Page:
What Is Soursop & How To Cook With It - The Nibble Webzine Of Food Adventures What Is Soursop & How To Cook With It
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What Is Soursop & How To Cook With It

Soursop is in season. It’s harvested in April and May, and again in September through November.

What is soursop, you ask?

Also known as graviola and guanabana, soursop is a heart-shaped tropical fruit (photo #2) native to the Caribbean and South America.

Other names include thorny custard apple, thorny mango and thorny fruit, due to its exterior spikes (which are lightly prickly, and break off easily when ripe).

The fruit now also grows in tropical regions across Africa and Asia.

Is it sour?

Nope! Soursop is a deliciously sweet-tart fruit with a bright flavor.

The name was bestowed due to its slightly acidic taste: a pleasant tartness, like pineapple.

The flavor evokes coconut and banana, with notes of citrus, pineapple, apple or strawberry, depending on where it is grown.

The thick creamy, texture reminiscent of banana.

Ready to blend it into a smoothie?

Soursop is the fruit of Annona muricata tree, a broadleaf, flowering, evergreen tree (photo #2). It is native to the tropical regions of the Americas and the Caribbean.

Soursop is in the Annonaceae family (also known as the custard apple tree family); and in the same genus, Annona,, as the cherimoya (photo #5—more about the family relationship below).

The size ranges from 4 to 12 inches long and up to 6 inches wide. A single fruit can weigh up to 10 or 15 pounds, so it is often cut up and sold in pieces (photo #1).

Soursop should be ripened at room temperature.

As it ripens, the fruit will lighten in color to a bright yellow-green color and the spines will soften. It will have a hollow sound when tapped.

A ripe soursop should yield to the touch and be somewhat fragrant of pineapple.

Like most fruits, soursop is often eaten raw. You can scoop the pulpy white flesh right out of the halved fruit, with a spoon.

You can find the whole fruit in specialty produce, Caribbean and Latino markets. The pulp is also sold with the seeds removed, for easy consumption.

Important note: Don’t eat the seeds†. Otherwise, use the pulp to make:

  • Candy and fruit bars
  • Cocktails
  • Fruit pies, custard and cheesecake
  • Fruit salad
  • Fruit soup
  • Ice cream, sorbet, ice pops
  • Juice and smoothies
  • Snack fruit
  • Yogurt

    Soursop is low in calories and high in fiber, with zero sodium or fat.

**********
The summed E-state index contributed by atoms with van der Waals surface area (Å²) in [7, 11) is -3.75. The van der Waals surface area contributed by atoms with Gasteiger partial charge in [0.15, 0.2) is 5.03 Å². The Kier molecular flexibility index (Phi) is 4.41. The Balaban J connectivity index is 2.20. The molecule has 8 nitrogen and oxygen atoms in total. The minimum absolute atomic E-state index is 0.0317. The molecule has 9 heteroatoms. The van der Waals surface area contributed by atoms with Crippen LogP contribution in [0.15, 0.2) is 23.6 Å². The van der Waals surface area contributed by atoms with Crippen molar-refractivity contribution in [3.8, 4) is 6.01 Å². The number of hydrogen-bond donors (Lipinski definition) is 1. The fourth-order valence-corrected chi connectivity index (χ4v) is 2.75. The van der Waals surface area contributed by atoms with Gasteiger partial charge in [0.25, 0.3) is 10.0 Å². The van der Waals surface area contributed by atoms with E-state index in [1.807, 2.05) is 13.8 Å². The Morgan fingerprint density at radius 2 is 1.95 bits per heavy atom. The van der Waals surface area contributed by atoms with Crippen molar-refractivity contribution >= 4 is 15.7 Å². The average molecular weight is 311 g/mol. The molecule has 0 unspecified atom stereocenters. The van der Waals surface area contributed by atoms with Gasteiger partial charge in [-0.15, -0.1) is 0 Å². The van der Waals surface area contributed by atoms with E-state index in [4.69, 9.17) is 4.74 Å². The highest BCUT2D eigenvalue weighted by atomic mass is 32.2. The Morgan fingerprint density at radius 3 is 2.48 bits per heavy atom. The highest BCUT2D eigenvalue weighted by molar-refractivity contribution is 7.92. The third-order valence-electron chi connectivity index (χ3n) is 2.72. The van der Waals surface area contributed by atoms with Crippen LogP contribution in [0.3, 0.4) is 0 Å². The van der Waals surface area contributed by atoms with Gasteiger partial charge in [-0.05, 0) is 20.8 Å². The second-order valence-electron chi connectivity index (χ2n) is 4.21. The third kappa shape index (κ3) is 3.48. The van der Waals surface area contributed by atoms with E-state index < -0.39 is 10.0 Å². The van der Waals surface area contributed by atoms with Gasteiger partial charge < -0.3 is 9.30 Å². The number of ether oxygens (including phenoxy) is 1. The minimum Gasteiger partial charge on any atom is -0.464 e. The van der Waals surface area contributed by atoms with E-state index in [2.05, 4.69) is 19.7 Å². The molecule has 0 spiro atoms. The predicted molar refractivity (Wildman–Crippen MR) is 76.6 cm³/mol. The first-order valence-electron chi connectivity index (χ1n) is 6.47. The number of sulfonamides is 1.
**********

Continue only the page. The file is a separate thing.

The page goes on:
It includes a wide range of antioxidant phytochemicals*.

    In terms of vitamins and minerals, soursop is packed with B-complex and vitamin C, and a hit of calcium, copper, iron, magnesium, phosphorus, potassium and zinc.

    Soursop tea is used by some for medicinal purposes, for its perceived help in reducing the risk of certain types of cancers.

    It may also help to alleviate pain and decrease inflammation.

    However, it’s important to note that research on these applications is limited.

  • Soursop Cheesecake
  • Soursop Colada
  • Soursop Ice Cream
  • Soursop Juice With Lime Or Milk
  • Soursop Punch
  • Soursop Smoothie
    You can find many more soursop recipes online.

    *Phytochemicals are chemical compounds that occur naturally in plants; beta carotene from carrots is an example, as is lycopene from watermelon and tomatoes. Diindolylmethane, found in vegetables from the Brassica genus (bok choy, broccoli, Brussels sprouts, cauliflower, cabbage, kale, kohlrabi, mustard greens and turnips, among others) is being tested against respiratory tumors, cervical dysplasia and prostate cancer. Cooking may destroy the phytochemicals, which is why a raw diet is popular among a growing group of health-focused consumers.

    †The seeds contain some toxic compounds.


    [1] Soursop can be sliced and eaten like pineapple, either in larger pieces or in smaller bites for a fruit salad (photo © Mallivan | Panther Media).

    [2] The fruit growing on its tree (photo © I Like Plants | CC By 2.0 License).

    [3] The fruit is ideal for the “frozen group”: ice cream, ice pops and sorbet (photo © David Driver Fotografo | Panther Media).

    [4] Ready for a Soursop Colada (photo © Wally G | CC By 2.0 License).

    [5] Cherimoya, a similar-looking, much smaller fruit in the same genus (photo © Sid Wainer).



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